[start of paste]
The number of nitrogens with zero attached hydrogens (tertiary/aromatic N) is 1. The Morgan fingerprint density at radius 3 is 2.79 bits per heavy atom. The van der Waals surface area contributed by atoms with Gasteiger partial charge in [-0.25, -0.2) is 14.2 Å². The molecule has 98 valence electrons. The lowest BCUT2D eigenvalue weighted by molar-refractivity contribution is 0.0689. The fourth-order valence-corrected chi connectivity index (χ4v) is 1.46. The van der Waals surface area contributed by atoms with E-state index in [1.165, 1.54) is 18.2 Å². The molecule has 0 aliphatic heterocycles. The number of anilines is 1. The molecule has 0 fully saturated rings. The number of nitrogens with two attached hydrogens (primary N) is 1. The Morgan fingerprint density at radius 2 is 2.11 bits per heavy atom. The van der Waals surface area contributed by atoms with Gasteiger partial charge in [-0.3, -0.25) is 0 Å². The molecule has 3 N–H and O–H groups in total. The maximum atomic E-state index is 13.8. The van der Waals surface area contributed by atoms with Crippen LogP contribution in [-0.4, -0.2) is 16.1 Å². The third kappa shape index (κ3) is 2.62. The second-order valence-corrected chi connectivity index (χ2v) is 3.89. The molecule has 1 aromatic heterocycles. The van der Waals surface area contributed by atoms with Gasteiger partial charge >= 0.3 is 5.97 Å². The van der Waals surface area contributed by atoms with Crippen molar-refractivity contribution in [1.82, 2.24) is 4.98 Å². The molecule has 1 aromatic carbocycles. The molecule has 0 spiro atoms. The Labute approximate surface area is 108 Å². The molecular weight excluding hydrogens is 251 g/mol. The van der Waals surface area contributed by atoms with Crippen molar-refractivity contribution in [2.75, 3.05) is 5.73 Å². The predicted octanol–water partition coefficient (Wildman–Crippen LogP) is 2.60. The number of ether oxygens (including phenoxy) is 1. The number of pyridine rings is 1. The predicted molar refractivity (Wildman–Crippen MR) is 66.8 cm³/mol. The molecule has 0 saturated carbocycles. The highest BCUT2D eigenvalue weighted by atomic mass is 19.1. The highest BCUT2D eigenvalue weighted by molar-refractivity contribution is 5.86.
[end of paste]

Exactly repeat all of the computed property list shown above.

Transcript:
The number of nitrogens with zero attached hydrogens (tertiary/aromatic N) is 1. The Morgan fingerprint density at radius 3 is 2.79 bits per heavy atom. The van der Waals surface area contributed by atoms with Gasteiger partial charge in [-0.25, -0.2) is 14.2 Å². The molecule has 98 valence electrons. The lowest BCUT2D eigenvalue weighted by molar-refractivity contribution is 0.0689. The fourth-order valence-corrected chi connectivity index (χ4v) is 1.46. The van der Waals surface area contributed by atoms with E-state index in [1.165, 1.54) is 18.2 Å². The molecule has 0 aliphatic heterocycles. The number of anilines is 1. The molecule has 0 fully saturated rings. The number of nitrogens with two attached hydrogens (primary N) is 1. The Morgan fingerprint density at radius 2 is 2.11 bits per heavy atom. The van der Waals surface area contributed by atoms with Gasteiger partial charge in [-0.3, -0.25) is 0 Å². The molecule has 3 N–H and O–H groups in total. The maximum atomic E-state index is 13.8. The van der Waals surface area contributed by atoms with Crippen LogP contribution in [-0.4, -0.2) is 16.1 Å². The third kappa shape index (κ3) is 2.62. The second-order valence-corrected chi connectivity index (χ2v) is 3.89. The molecule has 1 aromatic heterocycles. The van der Waals surface area contributed by atoms with Gasteiger partial charge >= 0.3 is 5.97 Å². The van der Waals surface area contributed by atoms with Crippen molar-refractivity contribution in [1.82, 2.24) is 4.98 Å². The molecule has 1 aromatic carbocycles. The molecule has 0 spiro atoms. The Labute approximate surface area is 108 Å². The molecular weight excluding hydrogens is 251 g/mol. The van der Waals surface area contributed by atoms with Crippen molar-refractivity contribution in [2.75, 3.05) is 5.73 Å². The predicted octanol–water partition coefficient (Wildman–Crippen LogP) is 2.60. The number of ether oxygens (including phenoxy) is 1. The number of pyridine rings is 1. The predicted molar refractivity (Wildman–Crippen MR) is 66.8 cm³/mol. The molecule has 0 saturated carbocycles. The highest BCUT2D eigenvalue weighted by atomic mass is 19.1. The highest BCUT2D eigenvalue weighted by molar-refractivity contribution is 5.86.